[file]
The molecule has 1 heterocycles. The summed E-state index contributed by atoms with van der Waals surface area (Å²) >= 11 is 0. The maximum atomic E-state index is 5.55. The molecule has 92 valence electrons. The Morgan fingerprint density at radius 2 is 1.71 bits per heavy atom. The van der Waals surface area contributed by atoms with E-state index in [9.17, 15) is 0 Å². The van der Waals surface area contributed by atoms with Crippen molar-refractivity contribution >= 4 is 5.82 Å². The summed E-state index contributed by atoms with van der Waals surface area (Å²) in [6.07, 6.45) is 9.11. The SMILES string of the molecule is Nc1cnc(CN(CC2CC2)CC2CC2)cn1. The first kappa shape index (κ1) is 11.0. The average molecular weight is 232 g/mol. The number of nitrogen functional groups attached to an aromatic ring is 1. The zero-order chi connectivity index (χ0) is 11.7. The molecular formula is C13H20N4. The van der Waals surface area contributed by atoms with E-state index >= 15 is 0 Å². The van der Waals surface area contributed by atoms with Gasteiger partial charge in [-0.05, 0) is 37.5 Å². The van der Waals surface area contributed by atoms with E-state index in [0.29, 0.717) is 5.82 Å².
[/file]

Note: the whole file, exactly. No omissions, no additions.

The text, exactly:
The molecule has 1 heterocycles. The summed E-state index contributed by atoms with van der Waals surface area (Å²) >= 11 is 0. The maximum atomic E-state index is 5.55. The molecule has 92 valence electrons. The Morgan fingerprint density at radius 2 is 1.71 bits per heavy atom. The van der Waals surface area contributed by atoms with E-state index in [9.17, 15) is 0 Å². The van der Waals surface area contributed by atoms with Crippen molar-refractivity contribution >= 4 is 5.82 Å². The summed E-state index contributed by atoms with van der Waals surface area (Å²) in [6.07, 6.45) is 9.11. The SMILES string of the molecule is Nc1cnc(CN(CC2CC2)CC2CC2)cn1. The first kappa shape index (κ1) is 11.0. The average molecular weight is 232 g/mol. The number of nitrogen functional groups attached to an aromatic ring is 1. The zero-order chi connectivity index (χ0) is 11.7. The molecular formula is C13H20N4. The van der Waals surface area contributed by atoms with E-state index >= 15 is 0 Å². The van der Waals surface area contributed by atoms with Gasteiger partial charge in [-0.05, 0) is 37.5 Å². The van der Waals surface area contributed by atoms with E-state index in [0.29, 0.717) is 5.82 Å².